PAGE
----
That said, this is the kind of movie that is going to give you a good idea of why people are angry at Wall Street. The Lee Gates character – who is clearly modeled on Jim Cramer and the show clearly Mad Money on steroids – is a bit buffoonish and certainly a paean to poor investment strategies which is something Cramer is sometimes accused of peddling in real life. Clooney gives the character a bit more depth than we might have otherwise. Would the film have worked better if Lee was the kind of insensitive douchebag that he appears to be at the beginning of the movie? I don’t think so, but at least one critic accused the filmmakers of “star saving” Clooney (i.e. making him appear nicer than he appears to be in order to maintain his likability) which is not something Clooney has indulged in over the years.

Roberts is seen far less frequently onscreen than I would like, but continues to be every inch the star she’s been for the past *mumble, mumble* years – has it really been that long? She has deepened into more of a solid actress over the past decade, not needing to rely quite as much on the wattage of her amazing smile and the glow of her incandescent personality that over the years has made her the ultimate girl next door. Here, she’s a working stiff trying to labor for the unappreciative and has been a little bit beaten down by her star’s lack of empathy. Still, she prides herself on her professionalism and when the rubber hits the road, responds with calm and decisive leadership. This is one of those roles that is slightly subversive without being obvious about it; perhaps Foster, certainly one of the strongest women in Hollywood, has something to do with it as well. To my mind, Patty is the real hero of this piece but not many will get that.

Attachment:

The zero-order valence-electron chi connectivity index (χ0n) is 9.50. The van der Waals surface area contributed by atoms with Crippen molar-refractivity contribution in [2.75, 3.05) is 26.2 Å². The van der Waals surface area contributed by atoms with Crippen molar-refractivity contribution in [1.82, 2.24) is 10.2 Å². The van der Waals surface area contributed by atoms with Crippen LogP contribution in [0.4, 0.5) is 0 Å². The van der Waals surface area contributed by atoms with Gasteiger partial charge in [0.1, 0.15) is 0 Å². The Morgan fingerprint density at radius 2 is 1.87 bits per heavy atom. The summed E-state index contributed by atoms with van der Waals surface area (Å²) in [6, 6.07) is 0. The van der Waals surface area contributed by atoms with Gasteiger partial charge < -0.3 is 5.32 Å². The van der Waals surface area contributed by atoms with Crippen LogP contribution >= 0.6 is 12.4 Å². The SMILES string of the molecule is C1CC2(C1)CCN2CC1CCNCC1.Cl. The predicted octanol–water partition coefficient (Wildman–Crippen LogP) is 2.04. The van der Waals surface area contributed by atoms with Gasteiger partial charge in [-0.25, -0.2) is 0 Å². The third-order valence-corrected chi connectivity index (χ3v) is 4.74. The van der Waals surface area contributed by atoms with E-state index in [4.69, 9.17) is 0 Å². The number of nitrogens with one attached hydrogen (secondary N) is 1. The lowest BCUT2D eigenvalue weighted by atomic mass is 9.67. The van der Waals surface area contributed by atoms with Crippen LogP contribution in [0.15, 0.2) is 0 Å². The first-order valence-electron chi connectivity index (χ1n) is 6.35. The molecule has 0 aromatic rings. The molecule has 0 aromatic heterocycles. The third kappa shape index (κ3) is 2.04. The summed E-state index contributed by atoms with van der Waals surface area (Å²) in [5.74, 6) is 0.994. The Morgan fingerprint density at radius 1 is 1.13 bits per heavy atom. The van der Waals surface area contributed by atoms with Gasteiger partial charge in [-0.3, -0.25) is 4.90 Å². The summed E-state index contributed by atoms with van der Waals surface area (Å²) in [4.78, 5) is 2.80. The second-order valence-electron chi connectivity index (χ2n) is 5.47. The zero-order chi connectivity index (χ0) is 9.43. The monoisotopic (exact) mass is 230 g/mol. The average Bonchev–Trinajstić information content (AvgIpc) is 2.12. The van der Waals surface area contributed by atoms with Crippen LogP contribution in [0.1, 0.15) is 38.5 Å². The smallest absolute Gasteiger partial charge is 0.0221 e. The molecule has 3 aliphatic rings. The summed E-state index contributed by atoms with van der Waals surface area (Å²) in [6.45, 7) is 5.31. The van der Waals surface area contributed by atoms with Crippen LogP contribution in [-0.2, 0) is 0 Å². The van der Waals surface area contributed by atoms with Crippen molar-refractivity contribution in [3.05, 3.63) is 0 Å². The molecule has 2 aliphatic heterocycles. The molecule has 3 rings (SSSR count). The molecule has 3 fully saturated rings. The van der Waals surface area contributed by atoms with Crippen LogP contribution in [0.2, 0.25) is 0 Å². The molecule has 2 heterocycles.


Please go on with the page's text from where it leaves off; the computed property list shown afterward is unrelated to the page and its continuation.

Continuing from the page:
O’Connell is best known for his role in Unbroken but to my mind finally really shows what he’s capable of going back to small but memorable roles in films like Harry Brown. His performance as Kyle shows a man beaten down to the bone by a system that chews up and spits out people like Kyle. With nothing else to lose, he demands answers from those who aren’t willing to give them and this leads him to an act of desperation – and yes, stupidity – that becomes the crux of the film’s emotional center.